Friday, November 28, 2008

Your own nativity

We will be wading through Thanksgiving left-overs for the next few days as we go camping, but our thoughts are already turning to Christmas. In fact, I hope to change our decorations this Sunday.

Early this morning I read a very thought-provoking article in the December issue of the Christian Science Journal. It talks about the two accounts of the Nativity given in the gospels of Matthew and Luke. Those are our source for many of the things we celebrate during the holidays; Mary's conception of the holy child, the angel Gabriel visiting her and Joseph, the journey to Bethlehem, the birth in a lowly stable, visits from shepherds and angels, a bright star overhead. I love all the details and once spent a year studying the story. How I wish I had this article then because it introduces something I never thought about before, a third version of this famous nativity and a way to relate that to my own children.

The writer refers to the gospel of John, the most spiritual of the Gospels. Do you know the first three words of the Bible, found in Genesis One? They are 'In the beginning....'. That is how John opens his account of Jesus life, "In the beginning". Perhaps John is encouraging us to see Jesus, and ourselves, from a more spiritual viewpoint connected with that first account of creation given in Genesis One. Man created in the image and likeness of God, the only Parent.

I have three amazing children, all grown now and busy with families of their own. They grew to become exceptional people with many gifts and talents, and each possesses sweet and generous natures. They are so dear to me and show me how they feel about me in countless ways. I hold in my heart precious memories of their nativities, special details only their mother would know. For many years, I loved to tell them the story of their birth when we celebrated that day. My daughter does that with her children now. It would appear that Mary shared some of those precious moments with Luke, a Greek historian and doctor who became a chronicler of Jesus and Christianity. One can almost imagine them sitting together with Luke asking her what it was like when she discovered she was carrying this child and any details she could share about the trip to Bethlehem.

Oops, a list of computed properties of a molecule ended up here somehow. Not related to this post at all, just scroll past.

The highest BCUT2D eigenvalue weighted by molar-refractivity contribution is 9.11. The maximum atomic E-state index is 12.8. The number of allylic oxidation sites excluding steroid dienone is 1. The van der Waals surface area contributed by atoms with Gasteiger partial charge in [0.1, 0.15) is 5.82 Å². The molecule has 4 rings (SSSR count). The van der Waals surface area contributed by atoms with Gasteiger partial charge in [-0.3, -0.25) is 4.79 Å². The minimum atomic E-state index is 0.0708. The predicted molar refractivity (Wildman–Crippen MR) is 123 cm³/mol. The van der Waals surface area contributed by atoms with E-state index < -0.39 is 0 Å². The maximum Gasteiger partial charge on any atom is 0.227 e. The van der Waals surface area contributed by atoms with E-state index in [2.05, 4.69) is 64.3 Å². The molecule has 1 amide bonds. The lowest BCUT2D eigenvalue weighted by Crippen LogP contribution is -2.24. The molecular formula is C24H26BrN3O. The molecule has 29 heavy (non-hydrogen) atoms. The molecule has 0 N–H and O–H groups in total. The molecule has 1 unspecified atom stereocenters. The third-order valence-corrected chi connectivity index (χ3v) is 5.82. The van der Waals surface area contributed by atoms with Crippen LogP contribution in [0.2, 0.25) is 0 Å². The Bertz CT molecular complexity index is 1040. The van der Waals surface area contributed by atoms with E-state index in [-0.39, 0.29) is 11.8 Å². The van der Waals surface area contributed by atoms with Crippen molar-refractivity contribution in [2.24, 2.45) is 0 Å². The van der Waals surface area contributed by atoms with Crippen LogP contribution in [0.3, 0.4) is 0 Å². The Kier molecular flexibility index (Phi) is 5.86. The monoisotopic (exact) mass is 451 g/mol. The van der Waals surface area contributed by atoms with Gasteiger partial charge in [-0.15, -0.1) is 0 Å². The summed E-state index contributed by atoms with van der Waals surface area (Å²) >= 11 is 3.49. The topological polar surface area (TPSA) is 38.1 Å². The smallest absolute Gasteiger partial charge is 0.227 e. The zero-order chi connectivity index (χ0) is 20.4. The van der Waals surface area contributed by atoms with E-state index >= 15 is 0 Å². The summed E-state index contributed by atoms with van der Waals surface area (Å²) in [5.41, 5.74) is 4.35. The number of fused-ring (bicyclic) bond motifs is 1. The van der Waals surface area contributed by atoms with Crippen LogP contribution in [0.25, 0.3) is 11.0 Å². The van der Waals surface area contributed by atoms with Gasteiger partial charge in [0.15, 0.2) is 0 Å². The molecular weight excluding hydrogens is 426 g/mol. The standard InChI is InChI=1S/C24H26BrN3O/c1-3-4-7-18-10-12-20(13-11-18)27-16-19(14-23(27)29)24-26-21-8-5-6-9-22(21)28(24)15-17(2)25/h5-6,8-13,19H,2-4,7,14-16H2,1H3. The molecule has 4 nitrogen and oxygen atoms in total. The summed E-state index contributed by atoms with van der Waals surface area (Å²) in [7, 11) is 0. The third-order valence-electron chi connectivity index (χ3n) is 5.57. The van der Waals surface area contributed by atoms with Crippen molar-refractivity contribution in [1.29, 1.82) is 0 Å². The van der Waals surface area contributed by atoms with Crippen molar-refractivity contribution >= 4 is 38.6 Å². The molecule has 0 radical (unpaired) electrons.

Those are the things most of us believe about Christmas and I cherish them. But I am quite awed this morning to have this article show me a new way to think about the whole story, a way that allows me to lift my concept of myself, my own nativity story, and my children. A way to connect us to Genesis One and our true Parent. That is something very worth celebrating in the coming weeks. It is a gentle reminder of my true identity as God's beloved daughter. Angels also sang for me. And for my children who are really His children. And for you. Merry Christmas.

1 comment:

Kristen Harrison said...

I LOVE that idea. I love to hear that our traditions may have been the same things that happened with Mary and Luke, talking about what it was like for her from a very human perspective.